Dave Reardon: More cable outrage as outage causes some to miss UH on PPV

Sep. 10—Jalen Walthall made a spectacular one-handed catch for a 34-yard touchdown, giving the University of Hawaii football team the lead midway through the third quarter Saturday, the one it would keep in its 31-20 victory over Albany.

Jalen Walthall made a spectacular one-handed catch for a 34-yard touchdown, giving the University of Hawaii football team the lead midway through the third quarter Saturday, the one it would keep in its 31-20 victory over Albany.

It was the kind of grab that makes Top 10 plays of the day lists—which are pretty cool, if you get to see them.

I wish you could have seen Walthall's catch, especially if you paid to see it live.

But because of what a Spetrum Cable TV Service provider representative described as an "outage in your area, " an unknown number of people who ponied up $69.99 for pay-per-view didn't get to see that catch Saturday—or anything else in UH's first win of the season.

That unknown number is at least "around 20, " according to a friend whose tailgate-at-home party was disrupted by the outage. He and his 10-15 friends ended up huddled around the radio, like for one of FDR's fireside chats in the 1940s.

"She said mine was the 20th call she'd gotten from people in Hawaii, " he said of the customer service provider who, ultimately, had no service to provide. "She was nice and we tried all the stuff they have you do during an outage, but there was nothing she could do for me sitting where she was and me sitting where I was."

I called Spectrum customer service at halftime, and surprisingly got a human voice before the UH band left the field. The representative—also somewhere on the continental United States—confirmed that an outage in the Kaimuki area kept pay-per-view customers from getting what they paid for.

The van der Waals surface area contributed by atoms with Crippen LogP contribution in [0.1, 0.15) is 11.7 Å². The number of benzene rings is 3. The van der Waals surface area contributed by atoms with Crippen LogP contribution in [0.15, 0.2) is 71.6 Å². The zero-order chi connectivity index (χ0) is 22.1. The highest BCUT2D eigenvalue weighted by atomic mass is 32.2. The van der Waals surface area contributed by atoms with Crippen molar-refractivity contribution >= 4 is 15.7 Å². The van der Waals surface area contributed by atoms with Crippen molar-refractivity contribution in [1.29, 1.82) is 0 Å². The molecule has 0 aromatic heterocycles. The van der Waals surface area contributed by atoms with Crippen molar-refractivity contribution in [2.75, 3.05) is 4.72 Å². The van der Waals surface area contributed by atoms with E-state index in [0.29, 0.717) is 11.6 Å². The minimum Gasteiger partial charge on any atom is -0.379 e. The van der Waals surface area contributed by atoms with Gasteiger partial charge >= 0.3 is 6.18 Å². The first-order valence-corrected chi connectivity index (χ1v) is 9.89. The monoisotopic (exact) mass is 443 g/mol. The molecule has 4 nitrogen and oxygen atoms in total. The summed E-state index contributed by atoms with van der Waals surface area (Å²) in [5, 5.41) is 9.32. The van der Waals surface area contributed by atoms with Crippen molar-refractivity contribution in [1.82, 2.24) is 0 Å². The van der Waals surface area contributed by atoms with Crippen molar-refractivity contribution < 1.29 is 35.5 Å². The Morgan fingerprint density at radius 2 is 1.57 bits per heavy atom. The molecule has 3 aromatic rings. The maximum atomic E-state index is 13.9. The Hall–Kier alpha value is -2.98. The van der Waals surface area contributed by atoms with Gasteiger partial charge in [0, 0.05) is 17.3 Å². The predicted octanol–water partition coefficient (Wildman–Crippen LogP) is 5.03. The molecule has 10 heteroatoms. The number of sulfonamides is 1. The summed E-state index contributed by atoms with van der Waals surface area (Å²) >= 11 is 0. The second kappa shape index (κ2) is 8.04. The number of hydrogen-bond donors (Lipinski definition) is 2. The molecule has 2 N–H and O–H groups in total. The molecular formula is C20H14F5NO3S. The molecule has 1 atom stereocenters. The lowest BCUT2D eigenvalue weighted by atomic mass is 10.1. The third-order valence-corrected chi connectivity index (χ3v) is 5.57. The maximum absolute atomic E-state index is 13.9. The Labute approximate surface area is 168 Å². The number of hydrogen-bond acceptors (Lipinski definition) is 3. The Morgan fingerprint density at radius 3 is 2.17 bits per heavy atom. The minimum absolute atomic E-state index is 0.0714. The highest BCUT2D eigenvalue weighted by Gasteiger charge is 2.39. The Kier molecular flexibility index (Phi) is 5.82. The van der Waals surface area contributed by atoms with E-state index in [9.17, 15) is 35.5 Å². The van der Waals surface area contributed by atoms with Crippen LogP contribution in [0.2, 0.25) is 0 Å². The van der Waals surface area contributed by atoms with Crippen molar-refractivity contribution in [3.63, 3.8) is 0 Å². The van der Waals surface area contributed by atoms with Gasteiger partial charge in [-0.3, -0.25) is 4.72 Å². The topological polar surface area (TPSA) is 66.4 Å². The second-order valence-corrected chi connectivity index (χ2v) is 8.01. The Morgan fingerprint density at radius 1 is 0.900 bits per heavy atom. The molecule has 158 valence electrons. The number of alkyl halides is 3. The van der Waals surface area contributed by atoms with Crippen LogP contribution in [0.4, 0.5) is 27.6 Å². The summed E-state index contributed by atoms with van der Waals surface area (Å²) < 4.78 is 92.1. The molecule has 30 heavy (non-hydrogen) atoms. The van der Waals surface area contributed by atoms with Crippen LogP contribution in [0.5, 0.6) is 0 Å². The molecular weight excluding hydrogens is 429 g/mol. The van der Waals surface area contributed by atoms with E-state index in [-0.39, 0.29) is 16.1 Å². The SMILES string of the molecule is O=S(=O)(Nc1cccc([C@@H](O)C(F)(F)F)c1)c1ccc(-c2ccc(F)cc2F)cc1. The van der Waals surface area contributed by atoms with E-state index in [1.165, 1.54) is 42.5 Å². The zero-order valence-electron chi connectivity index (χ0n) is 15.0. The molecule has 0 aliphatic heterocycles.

"There's an issue, and we're still working on it, " he said. "Yes, they will get refunded. You call in, and we'll put it in for you."

Another UH fan, Albert Chan, also had a less that satisfying experience.—RELATED :—PHOTOS :

He said in a Facebook post that he "tried buying with remote (and ) it said the UH game will be available in 12 hours at 6am to 6 :45am so I cancelled the purchase (I think ). They better not charge me for it."

Chan ended his post with the poop emoji, and I don't blame him.

Outages happen.

You, the customer, get the refund—if YOU jump through the hoops to get it ; it's not like the company is proactive about making sure you get it.

You either learn to live with it or you cut the cord and learn more about streaming and Fire sticks and the like.

In this case it's even worse, and not just because fans missed Hawaii's first win of the season (and, after kind of a sluggish start, a pretty entertaining game overall ).

It's really bad timing for something like this for Spectrum (and its parent company Charter ), because of the spat it is in with ESPN (and its parent company Disney ). Because despite all the spin, we little guys are left to perceive corporate greed by both entities. The bottom line is I and many, many other subscribers are not getting what we pay for.

I pay monthly for a package from Spectrum that includes ESPN and UH sports, both of which I need to do my job. But now I'm being directed to other entities to try to get what I've already paid for.

Ridiculous, right ?

It's beside the point that on Saturday there were plenty of open seats for fans at the Ching Complex, which was just a little more than halfway filed with around 7, 646 fans. Pay per view is an option that makes money for UH and many fans prefer it over going to a game.

This game wasn't a must-attend for many fans, because it wasn't supposed to be that close. Hawaii was playing at home, and competes at the FBS level of Division I, which is a notch above FCS, the home of the Great Danes. Plus the visitors from New York didn't have their head coach with them, as he remained back on the continent with an illness.

For the first time—after losses at Vanderbilt and to Stanford—the Warriors entered the game favored, by 71 /2 points.

Late in the game, as the Maybe-Not-Great-But-Good Danes were hanging in there with the Warriors, TV analyst Rich Miano said, "You have 85 scholarships. They have 65. You are supposed to dominate the line of scrimmage. That's not happening up front."

But then it did.

The Warriors finally broke the visitors, late.

Noah Kema picked up a fumble, and rumbled 41 yards with less than six minutes remaining in the game. Steven McBride capitalized with his second touchdown reception from Brayden Schager in the game and fifth of the season.

I hope you got to see it.

My friend—a loyal UH fan for nearly 30 years—has had enough.

"I think I'm done with Spectrum, " he said.